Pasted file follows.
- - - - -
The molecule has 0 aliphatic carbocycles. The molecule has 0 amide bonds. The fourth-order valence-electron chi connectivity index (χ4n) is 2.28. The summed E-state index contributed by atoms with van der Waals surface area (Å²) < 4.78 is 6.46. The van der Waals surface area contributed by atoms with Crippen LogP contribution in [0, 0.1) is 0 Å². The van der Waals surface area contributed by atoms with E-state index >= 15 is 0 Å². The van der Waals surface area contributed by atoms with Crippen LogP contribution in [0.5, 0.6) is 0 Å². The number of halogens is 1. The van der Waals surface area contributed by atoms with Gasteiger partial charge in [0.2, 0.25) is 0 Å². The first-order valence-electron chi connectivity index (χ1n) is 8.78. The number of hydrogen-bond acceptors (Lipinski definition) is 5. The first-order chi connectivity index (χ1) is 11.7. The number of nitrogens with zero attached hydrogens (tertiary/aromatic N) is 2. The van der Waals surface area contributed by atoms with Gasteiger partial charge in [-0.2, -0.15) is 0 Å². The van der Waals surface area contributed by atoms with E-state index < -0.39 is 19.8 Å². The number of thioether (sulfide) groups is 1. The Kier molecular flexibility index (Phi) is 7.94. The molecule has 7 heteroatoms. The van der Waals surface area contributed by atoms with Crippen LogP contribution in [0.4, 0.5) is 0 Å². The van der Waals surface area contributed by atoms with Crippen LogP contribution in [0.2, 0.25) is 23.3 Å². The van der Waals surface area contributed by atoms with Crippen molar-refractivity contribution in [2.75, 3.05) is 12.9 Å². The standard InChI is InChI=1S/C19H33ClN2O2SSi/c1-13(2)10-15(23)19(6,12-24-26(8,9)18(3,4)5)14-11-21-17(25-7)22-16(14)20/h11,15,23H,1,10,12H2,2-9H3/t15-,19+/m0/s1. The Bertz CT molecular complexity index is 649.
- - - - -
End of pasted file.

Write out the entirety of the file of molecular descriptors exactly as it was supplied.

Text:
The molecule has 0 aliphatic carbocycles. The molecule has 0 amide bonds. The fourth-order valence-electron chi connectivity index (χ4n) is 2.28. The summed E-state index contributed by atoms with van der Waals surface area (Å²) < 4.78 is 6.46. The van der Waals surface area contributed by atoms with Crippen LogP contribution in [0, 0.1) is 0 Å². The van der Waals surface area contributed by atoms with E-state index >= 15 is 0 Å². The van der Waals surface area contributed by atoms with Crippen LogP contribution in [0.5, 0.6) is 0 Å². The number of halogens is 1. The van der Waals surface area contributed by atoms with Gasteiger partial charge in [0.2, 0.25) is 0 Å². The first-order valence-electron chi connectivity index (χ1n) is 8.78. The number of hydrogen-bond acceptors (Lipinski definition) is 5. The first-order chi connectivity index (χ1) is 11.7. The number of nitrogens with zero attached hydrogens (tertiary/aromatic N) is 2. The van der Waals surface area contributed by atoms with Gasteiger partial charge in [-0.2, -0.15) is 0 Å². The van der Waals surface area contributed by atoms with E-state index < -0.39 is 19.8 Å². The number of thioether (sulfide) groups is 1. The Kier molecular flexibility index (Phi) is 7.94. The molecule has 7 heteroatoms. The van der Waals surface area contributed by atoms with Crippen LogP contribution in [0.4, 0.5) is 0 Å². The van der Waals surface area contributed by atoms with Crippen LogP contribution in [0.2, 0.25) is 23.3 Å². The van der Waals surface area contributed by atoms with Crippen molar-refractivity contribution in [2.75, 3.05) is 12.9 Å². The standard InChI is InChI=1S/C19H33ClN2O2SSi/c1-13(2)10-15(23)19(6,12-24-26(8,9)18(3,4)5)14-11-21-17(25-7)22-16(14)20/h11,15,23H,1,10,12H2,2-9H3/t15-,19+/m0/s1. The Bertz CT molecular complexity index is 649.